Intentional "Footprints"


A couple of years ago we had the privilege of traveling to Italy on an amazing vacation. We had always heard that the temporal and financial cost of such a trip was exponentially rewarded by the experience.

Although we typically shy away from guided tours, we decided the opportunity to tour Pompeii was too good to pass up. As we walked among the structural remnants of this ancient community I was touched by the awareness that almost two-thousand years ago families were living their lives among these homes and shops. They had walked down these cobbled streets, avoiding horse-drawn carts and carriages that left tracks etched in the stone and that were still visible today. They had decorated the walls of their homes with beautifully pigmented paint, sometimes depicting specific aspects of their lifestyle. One could reportedly identify the economic status of a family by the colors they had their walls painted. I was amazed at the ingenuity of the lead piping that carried water into their homes and businesses (and by the fact that they apparently felt no need to use the same technique to remove waste from their structures, choosing instead to dump it in the street outside).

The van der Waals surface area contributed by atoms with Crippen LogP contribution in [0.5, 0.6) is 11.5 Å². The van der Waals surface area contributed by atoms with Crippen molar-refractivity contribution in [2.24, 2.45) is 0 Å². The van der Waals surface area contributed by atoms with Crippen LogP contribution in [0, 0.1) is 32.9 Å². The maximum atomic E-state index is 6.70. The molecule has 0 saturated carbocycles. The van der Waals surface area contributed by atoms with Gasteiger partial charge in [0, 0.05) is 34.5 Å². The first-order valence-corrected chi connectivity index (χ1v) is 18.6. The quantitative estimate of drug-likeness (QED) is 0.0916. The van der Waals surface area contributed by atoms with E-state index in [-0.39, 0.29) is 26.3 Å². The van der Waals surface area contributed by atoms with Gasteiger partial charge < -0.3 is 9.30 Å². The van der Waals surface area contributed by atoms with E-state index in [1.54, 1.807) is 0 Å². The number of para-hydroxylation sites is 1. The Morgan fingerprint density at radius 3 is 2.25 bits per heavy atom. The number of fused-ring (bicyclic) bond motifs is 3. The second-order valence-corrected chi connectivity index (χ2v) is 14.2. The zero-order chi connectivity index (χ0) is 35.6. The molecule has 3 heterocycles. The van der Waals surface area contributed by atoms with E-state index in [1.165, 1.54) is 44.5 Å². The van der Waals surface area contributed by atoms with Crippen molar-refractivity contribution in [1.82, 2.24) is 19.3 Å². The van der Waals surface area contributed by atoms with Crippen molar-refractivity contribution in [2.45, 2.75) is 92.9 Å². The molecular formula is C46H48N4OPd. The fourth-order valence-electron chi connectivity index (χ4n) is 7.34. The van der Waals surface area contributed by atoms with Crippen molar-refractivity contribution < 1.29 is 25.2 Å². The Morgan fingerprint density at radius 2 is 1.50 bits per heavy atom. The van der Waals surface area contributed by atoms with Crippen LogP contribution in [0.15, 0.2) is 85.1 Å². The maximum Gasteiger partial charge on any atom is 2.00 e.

I think I had always assumed a community of so many years past was inhabited by individuals who were lucky to figure out how to pull water from a well, much less get it into a house. Instead it became obvious that these had been intelligent, creative, and ingenious people who had been living a vibrant life when Mt. Vesuvius erupted on that fateful day. They had left behind, buried among the volcanic ash for centuries, the "footprints" of their existence which we get to observe today.

I couldn't help but wonder what other "footprints" might these people have left behind had they known what was coming. Would they have been more intentional in their choices, much like we do today with those special occasion time capsules we bury for later excavation? As I asked myself this question it allowed me to reflect on what "footprints" I am leaving as I go about my daily routine, and how intentional am I being about those "footprints?" When all is said and done, what kind of person do I want my "footprints" to represent? Perhaps by being more intentional about the "footprints" I leave behind I will be able to rest a bit more easily.